Covid-19 in Norway: This is what you can and can’t do over the Easter holidays

Tougher restrictions will be in place in Norway for the duration of the Easter holidays. Here's a rundown of what you can and can't do over the holiday period.

Covid-19 in Norway: This is what you can and can’t do over the Easter holidays
Photo by Olav Tvedt on Unsplash

Why have the restrictions been brought in?

Norway is currently in its third wave of the Coronavirus pandemic.

The new restrictions come as the country registers record numbers of new daily infections and hospitals are treating as many Covid-19 inpatients as they did during the peak of the first wave in Spring 2020.

While Covid-19 infection levels haven’t yet reached the numbers that health authorities feared they would, the Norwegian Institute of Public Health (NIPH) and the Norwegian Directorate of Health recommended the government introduce new measures for Easter because evidence has shown them that infection increases when people are on holiday.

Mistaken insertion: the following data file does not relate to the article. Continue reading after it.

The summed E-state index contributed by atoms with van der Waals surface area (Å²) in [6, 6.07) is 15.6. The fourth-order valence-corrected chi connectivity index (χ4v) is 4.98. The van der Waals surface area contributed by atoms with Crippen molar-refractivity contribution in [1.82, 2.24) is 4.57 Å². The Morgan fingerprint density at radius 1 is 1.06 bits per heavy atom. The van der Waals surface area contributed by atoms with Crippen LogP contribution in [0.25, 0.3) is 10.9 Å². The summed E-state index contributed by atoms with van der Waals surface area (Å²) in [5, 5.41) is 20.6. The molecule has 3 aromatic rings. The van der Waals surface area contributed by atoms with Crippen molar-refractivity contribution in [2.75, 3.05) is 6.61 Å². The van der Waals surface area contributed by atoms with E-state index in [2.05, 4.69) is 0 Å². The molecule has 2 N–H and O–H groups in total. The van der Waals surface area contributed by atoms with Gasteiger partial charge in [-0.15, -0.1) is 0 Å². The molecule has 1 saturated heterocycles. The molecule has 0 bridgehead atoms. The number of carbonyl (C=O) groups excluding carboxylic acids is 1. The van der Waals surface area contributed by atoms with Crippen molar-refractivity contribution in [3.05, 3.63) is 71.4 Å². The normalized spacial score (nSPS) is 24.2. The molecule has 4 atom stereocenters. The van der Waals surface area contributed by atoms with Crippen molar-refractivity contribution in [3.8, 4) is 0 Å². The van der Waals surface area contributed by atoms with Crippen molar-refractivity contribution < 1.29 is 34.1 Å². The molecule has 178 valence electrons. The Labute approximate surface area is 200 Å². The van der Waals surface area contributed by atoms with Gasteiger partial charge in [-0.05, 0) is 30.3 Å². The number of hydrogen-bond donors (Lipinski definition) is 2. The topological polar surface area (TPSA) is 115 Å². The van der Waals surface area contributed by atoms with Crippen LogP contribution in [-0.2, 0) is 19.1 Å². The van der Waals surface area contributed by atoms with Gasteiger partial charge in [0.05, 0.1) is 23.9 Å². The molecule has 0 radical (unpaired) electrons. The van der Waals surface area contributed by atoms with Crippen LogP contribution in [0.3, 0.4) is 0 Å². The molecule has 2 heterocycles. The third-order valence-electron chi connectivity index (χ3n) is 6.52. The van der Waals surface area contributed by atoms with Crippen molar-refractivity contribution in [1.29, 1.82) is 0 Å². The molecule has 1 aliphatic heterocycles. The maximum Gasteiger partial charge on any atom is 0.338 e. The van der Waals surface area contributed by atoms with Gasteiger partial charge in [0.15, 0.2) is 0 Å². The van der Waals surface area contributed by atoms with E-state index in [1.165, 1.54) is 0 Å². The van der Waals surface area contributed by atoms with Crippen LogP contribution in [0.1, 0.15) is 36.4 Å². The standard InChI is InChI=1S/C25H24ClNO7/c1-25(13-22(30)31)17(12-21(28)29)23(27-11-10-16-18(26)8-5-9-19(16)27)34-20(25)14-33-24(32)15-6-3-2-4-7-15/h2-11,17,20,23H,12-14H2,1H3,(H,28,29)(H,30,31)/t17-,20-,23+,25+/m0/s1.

“It has been shown that the infection spreads when it is holiday time in Norway. We have seen this at Christmas, during the winter holidays, last summer and also during the autumn holidays,” Director at NIPH Camilla Stoltenberg told broadcaster NRK.

Påkseferie, or Easter holiday, in Norway sees many travel to see friends and family, visit ski resorts and stay at their holiday homes and cabins.

What are the measures?

The government announced a combination of restrictions, which are regulated by law, and recommendations, which are not. The new measures are a lot stricter than the previous guidelines for Easter 2021. Here is an overview of the measures.